- For the bao:
- 2 t active dry yeast
- 3⁄4 cup water
- 310 g flour
- 32 g cornflour
- 3 T sugar
- 1⁄4 t baking powder
- 40 g duck fat or butter
- For the kimchi, mix:
- 1 Chinese or plain cabbage, chopped into large pieces
- 30 g coriander, roughly chopped
- 100 g spring onions, sliced
- For the kimchi dressing, mix:
- 3 T Korean red pepper paste
- 1 T fish sauce
- 3 limes, juiced
- 1 t dried chilli flakes
- 1⁄3 cup rice wine vinegar
- 1 x 10 cm piece ginger, finely grated
- 4 garlic cloves, finely grated
- 4 spring onions, sliced
- 4 T soya sauce
- For the omelettes:
- 20 free-range eggs, whisked
- 3 T milk
- Sea salt and freshly ground black pepper, to taste
- 3 T butter or ghee
- Salt and white pepper, to taste
To make the bao, knead the ingredients in a mixer using the dough hook for 8–10 minutes, or knead by hand for 20 minutes. Once the dough is smooth, place in an oiled bowl and cover with a clean, damp cloth. Place in a warm place to rise for 1 1⁄4 hours.
Once the dough has risen, punch down and divide in half, then divide each half into 5 ping-pong-sized balls. Cover lightly with clingwrap and allow to prove for 30 minutes.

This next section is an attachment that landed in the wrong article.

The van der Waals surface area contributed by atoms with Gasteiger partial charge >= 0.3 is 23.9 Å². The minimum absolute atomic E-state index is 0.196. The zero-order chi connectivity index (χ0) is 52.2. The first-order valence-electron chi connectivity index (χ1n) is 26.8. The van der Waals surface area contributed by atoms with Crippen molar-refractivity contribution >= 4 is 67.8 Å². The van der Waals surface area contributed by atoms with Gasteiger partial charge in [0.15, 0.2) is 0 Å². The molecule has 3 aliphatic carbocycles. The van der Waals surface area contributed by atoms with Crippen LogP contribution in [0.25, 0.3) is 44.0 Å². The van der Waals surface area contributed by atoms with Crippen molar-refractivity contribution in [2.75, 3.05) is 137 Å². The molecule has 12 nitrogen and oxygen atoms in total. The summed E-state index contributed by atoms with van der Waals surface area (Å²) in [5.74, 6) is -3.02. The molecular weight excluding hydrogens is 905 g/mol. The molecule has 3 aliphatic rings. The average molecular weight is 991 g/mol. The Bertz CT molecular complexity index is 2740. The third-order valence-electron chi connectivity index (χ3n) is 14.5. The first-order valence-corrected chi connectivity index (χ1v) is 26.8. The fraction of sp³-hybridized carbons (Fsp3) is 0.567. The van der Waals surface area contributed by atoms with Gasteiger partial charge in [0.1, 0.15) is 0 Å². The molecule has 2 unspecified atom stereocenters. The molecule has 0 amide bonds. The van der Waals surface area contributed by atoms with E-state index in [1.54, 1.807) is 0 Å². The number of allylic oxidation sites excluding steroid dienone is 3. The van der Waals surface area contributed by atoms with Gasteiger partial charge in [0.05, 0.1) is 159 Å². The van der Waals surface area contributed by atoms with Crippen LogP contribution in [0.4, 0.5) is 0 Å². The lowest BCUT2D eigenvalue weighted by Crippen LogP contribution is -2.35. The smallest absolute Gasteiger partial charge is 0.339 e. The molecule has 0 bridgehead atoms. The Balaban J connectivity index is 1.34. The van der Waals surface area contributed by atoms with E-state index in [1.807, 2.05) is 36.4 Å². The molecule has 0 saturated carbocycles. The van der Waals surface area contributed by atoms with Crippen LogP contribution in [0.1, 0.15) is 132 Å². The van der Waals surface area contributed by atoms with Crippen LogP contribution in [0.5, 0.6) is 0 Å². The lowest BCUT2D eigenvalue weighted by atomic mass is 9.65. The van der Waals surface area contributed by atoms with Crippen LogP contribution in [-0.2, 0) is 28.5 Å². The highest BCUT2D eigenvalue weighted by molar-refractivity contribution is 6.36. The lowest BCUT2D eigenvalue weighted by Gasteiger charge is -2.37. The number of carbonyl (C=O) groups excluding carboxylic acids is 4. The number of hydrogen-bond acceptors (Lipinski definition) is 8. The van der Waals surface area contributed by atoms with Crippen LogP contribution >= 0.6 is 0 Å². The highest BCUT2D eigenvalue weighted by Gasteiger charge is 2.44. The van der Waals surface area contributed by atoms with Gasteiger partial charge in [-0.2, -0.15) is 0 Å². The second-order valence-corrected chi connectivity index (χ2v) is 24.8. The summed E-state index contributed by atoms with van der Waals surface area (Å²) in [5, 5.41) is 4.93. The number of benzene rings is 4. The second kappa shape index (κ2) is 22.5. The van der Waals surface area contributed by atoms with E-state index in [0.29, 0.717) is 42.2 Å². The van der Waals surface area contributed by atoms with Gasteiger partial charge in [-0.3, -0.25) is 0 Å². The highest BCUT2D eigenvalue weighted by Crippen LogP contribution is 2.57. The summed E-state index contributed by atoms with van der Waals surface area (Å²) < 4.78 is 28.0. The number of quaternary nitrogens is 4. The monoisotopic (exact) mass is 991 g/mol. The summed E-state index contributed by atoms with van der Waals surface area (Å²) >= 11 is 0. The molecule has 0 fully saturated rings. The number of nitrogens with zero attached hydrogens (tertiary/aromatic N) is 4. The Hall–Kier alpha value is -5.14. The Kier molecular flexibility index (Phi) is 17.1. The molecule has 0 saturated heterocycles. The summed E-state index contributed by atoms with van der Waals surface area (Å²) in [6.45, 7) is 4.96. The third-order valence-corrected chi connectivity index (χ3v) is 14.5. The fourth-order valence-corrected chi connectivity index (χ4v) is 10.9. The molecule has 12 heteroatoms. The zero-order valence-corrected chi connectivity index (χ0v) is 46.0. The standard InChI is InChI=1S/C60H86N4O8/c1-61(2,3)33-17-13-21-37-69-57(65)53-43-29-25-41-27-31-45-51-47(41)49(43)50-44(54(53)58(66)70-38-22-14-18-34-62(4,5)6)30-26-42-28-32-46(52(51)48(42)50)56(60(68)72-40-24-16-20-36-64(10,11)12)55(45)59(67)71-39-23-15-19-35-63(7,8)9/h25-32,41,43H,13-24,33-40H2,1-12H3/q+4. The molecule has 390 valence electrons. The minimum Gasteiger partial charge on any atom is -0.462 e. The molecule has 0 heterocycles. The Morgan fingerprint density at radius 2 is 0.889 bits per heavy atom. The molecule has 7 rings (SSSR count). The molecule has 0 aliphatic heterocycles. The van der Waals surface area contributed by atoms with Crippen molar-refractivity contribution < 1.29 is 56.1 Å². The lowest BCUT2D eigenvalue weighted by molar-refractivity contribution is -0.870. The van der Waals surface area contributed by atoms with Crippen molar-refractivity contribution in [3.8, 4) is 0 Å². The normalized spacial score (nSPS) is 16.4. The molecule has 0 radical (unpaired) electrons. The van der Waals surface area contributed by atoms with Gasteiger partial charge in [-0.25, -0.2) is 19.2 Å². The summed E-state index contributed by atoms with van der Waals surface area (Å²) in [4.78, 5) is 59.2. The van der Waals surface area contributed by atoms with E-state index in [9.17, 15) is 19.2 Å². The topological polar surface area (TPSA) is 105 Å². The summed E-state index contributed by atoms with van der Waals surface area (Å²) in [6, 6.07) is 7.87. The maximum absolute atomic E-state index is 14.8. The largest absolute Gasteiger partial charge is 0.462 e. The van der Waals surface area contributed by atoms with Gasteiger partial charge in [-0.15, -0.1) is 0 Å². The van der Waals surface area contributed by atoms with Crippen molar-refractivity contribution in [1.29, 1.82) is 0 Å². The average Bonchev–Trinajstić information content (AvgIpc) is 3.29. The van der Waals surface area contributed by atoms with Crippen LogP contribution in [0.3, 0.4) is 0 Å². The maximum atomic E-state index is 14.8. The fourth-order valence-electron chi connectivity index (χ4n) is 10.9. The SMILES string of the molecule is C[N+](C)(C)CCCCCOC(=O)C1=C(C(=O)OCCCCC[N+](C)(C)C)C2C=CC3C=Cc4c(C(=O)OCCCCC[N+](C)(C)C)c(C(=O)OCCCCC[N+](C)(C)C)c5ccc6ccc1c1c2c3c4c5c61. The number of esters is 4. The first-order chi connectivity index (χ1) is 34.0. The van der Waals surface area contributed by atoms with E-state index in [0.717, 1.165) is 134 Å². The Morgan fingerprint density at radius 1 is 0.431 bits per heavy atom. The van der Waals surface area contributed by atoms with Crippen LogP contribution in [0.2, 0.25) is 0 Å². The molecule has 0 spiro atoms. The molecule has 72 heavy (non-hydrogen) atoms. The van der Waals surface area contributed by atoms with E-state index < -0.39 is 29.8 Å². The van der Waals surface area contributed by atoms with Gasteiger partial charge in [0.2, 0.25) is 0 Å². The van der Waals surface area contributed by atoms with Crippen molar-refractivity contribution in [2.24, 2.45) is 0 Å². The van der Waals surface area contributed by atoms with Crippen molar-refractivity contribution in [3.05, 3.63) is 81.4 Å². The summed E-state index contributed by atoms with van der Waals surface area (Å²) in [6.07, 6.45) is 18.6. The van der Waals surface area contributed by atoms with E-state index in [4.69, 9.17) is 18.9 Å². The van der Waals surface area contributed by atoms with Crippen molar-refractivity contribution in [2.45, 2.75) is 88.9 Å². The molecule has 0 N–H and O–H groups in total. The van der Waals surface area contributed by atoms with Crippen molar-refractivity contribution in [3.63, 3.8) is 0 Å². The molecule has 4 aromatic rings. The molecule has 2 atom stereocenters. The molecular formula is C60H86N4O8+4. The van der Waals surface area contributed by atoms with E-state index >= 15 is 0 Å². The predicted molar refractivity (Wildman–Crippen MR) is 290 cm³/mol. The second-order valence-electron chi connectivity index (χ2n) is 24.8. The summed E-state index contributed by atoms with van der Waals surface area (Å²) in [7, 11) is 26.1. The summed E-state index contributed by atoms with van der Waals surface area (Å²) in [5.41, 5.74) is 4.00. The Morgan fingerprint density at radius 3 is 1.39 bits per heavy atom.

Flatten the balls with your hand and roll into ovals. Place a greased chopstick across the middle of each oval and fold over. Remove the chopstick and place the dough on a piece of greaseproof paper. Rest for 40 minutes.
Steam the buns on the greaseproof paper for 10 minutes.
Pour the dressing over the kimchi mixture and allow to macerate for 10–15 minutes. You can also make this a few days in advance and store in an airtight container.
To make the omelettes, whisk the eggs with the milk and season. Heat a little ghee or butter in a nonstick pan over a high heat. Pour a little egg mixture into the pan. As soon as the sides start to set, fold over to make a small parcel. Repeat with the remaining egg mixture.
To assemble, open the bao and slide in an omelette parcel and some kimchi.
Cook’s note: Inspired by a delicious sweet bao I ate in Chinatown in New York that was filled with an egg custard, I decided the texture of an omelette would be perfect for this sweet-savoury recipe. These Chinese steamed buns, filled with meat and veg, are popular throughout Indonesia and southeast Asia. They’re made to be eaten by hand – just add an egg and you’ve got breakfast on the go. Find Korean red pepper paste at Asian supermarkets.